By Jon Robinson
March 12, 2014

There are a staggering number of steps involved in bringing a video game with the sophistication and legacy of Madden to market, and it shouldn't surprise you to learn that getting sign-off from the NFL is one of them. Even less surprising is the fact that the league has over the years insisted that EA remove existing features that fans loved, or planned elements that would have been enthusiastically received. It's the league's shield on the cover, so they get a say.

Extra Mustard reached out to a handful of former and current Madden producers to learn more about the role the so-called No Fun League (the Nixing Features League? Anyone?) has played in shaping the Madden franchise over the past 25 years. Some producers were measured in their assessment. Said one, "The ownership of the project was very much with EA, but the NFL does have approval rights, as is true of any company that works with licensors. This is not unique to Madden." Others took a stronger position, such as the producer who told us, “The NFL is ultra-conservative and made us change or remove things all the time."

Whatever the case, the league clearly has influence over the contents of the game—and as these eight example show, it doesn't hesitate to use it.



The famed Madden ambulance made its debut in Madden '92, and with its proclivity for running over players en route to retrieving injured stars, it was an immediate fan favorite. Over time the NFL's own enthusiasm for the emergency vehicle waned, and it eventually became the first in-game element that the NFL asked to have removed. It last appeared in Madden NFL 2001.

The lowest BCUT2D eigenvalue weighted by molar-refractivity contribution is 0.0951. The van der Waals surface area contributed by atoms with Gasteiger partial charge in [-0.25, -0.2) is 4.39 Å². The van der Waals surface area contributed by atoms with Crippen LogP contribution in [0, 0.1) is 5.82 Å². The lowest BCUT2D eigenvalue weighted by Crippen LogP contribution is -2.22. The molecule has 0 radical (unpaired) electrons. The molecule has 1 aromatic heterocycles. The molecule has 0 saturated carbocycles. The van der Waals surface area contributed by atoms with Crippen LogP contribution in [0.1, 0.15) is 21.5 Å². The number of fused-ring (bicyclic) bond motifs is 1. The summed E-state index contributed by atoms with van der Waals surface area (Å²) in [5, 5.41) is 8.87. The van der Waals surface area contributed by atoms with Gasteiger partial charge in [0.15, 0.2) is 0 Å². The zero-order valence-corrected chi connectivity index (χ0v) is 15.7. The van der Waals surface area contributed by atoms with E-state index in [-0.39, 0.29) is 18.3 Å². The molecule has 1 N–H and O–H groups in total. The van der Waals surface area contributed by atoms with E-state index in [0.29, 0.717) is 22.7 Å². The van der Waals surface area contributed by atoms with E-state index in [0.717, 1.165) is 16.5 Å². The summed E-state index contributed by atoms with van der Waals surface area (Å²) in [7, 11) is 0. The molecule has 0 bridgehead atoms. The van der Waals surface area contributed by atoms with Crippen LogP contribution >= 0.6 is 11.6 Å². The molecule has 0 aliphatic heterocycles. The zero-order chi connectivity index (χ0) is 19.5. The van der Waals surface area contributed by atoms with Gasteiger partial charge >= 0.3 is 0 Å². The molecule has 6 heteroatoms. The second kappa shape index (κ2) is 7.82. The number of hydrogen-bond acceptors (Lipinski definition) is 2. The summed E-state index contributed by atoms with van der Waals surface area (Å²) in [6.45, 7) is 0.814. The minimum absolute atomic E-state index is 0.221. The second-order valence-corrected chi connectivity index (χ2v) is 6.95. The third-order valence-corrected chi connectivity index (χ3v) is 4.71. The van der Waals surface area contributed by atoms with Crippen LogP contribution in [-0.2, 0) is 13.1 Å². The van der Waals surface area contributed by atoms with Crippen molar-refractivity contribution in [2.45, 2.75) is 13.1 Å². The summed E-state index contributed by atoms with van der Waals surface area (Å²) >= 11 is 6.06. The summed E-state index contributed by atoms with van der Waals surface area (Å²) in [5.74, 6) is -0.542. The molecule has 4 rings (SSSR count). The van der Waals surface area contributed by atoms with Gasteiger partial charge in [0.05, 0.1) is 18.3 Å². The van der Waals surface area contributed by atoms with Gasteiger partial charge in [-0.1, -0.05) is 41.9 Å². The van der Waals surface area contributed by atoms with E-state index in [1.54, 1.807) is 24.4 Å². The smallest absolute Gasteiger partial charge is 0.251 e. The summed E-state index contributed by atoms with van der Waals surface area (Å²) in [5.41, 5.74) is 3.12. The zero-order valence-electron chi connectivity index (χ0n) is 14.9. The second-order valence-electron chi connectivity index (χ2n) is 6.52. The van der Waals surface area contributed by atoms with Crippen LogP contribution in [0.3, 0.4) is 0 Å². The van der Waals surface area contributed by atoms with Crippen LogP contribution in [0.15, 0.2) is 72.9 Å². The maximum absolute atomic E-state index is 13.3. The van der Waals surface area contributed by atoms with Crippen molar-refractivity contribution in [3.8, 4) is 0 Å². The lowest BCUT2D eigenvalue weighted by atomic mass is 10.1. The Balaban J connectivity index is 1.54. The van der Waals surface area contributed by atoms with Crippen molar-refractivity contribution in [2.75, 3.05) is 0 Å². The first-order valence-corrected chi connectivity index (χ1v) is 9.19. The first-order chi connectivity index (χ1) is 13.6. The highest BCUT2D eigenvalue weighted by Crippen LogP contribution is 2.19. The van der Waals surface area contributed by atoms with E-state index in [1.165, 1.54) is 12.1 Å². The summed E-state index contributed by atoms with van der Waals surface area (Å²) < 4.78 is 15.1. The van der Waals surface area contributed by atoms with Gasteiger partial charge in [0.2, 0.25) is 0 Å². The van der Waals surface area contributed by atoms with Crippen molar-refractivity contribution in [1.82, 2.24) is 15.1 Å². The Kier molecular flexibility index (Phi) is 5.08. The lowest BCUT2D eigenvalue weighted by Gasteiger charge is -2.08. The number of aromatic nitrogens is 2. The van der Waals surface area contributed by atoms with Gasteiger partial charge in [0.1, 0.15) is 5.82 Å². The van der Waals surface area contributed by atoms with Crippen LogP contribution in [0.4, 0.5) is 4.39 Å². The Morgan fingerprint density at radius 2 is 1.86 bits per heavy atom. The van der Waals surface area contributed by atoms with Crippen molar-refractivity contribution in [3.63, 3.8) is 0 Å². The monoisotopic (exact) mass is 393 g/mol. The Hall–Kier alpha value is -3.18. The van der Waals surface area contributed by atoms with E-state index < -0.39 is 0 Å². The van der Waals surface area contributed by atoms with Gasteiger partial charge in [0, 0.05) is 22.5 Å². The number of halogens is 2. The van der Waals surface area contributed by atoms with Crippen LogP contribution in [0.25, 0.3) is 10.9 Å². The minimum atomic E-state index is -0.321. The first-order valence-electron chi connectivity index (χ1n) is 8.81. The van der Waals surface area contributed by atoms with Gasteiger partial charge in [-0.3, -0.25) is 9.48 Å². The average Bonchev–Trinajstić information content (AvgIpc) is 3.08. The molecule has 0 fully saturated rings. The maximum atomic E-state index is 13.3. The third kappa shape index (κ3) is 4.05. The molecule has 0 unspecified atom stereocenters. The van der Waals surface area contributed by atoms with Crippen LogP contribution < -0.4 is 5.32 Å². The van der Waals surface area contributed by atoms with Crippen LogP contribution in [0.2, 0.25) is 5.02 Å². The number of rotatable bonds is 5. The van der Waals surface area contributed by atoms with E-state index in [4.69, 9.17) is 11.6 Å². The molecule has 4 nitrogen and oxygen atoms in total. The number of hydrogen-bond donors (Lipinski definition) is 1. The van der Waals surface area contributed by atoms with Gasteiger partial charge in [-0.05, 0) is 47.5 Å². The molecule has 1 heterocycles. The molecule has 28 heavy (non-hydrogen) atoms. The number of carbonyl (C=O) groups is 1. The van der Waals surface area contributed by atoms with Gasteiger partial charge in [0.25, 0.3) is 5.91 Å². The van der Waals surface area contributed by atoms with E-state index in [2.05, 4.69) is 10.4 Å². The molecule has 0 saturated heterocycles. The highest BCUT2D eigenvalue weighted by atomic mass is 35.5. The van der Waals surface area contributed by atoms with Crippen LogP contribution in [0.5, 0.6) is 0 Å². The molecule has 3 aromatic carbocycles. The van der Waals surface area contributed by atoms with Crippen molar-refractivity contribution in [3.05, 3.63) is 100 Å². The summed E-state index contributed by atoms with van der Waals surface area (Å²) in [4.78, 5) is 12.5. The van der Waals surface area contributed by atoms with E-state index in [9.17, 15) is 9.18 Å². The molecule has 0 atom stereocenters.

“In retrospect, it probably wasn’t the most tasteful thing to celebrate a major injury," says one producer. "And this was in the era before concussion awareness that we have today." Even so, the EA team pushed to revive the beloved feature. "We asked NFL every year if they were ok with bringing the ambulance back," says a different producer. "They said, 'We know it's your legacy, but not comfortable with it.'"

Eventually the two parties compromised on having a cart that drove onto the field, with the league feeling that was more authentic. But even that addition came with caveats: "They did not want to see a player strapped to a backboard, motionless," says the second producer. "That was a hard restriction, given to us in the mid-2000s. If a guy was carted off the field, he had to be moving around, not paralyzed."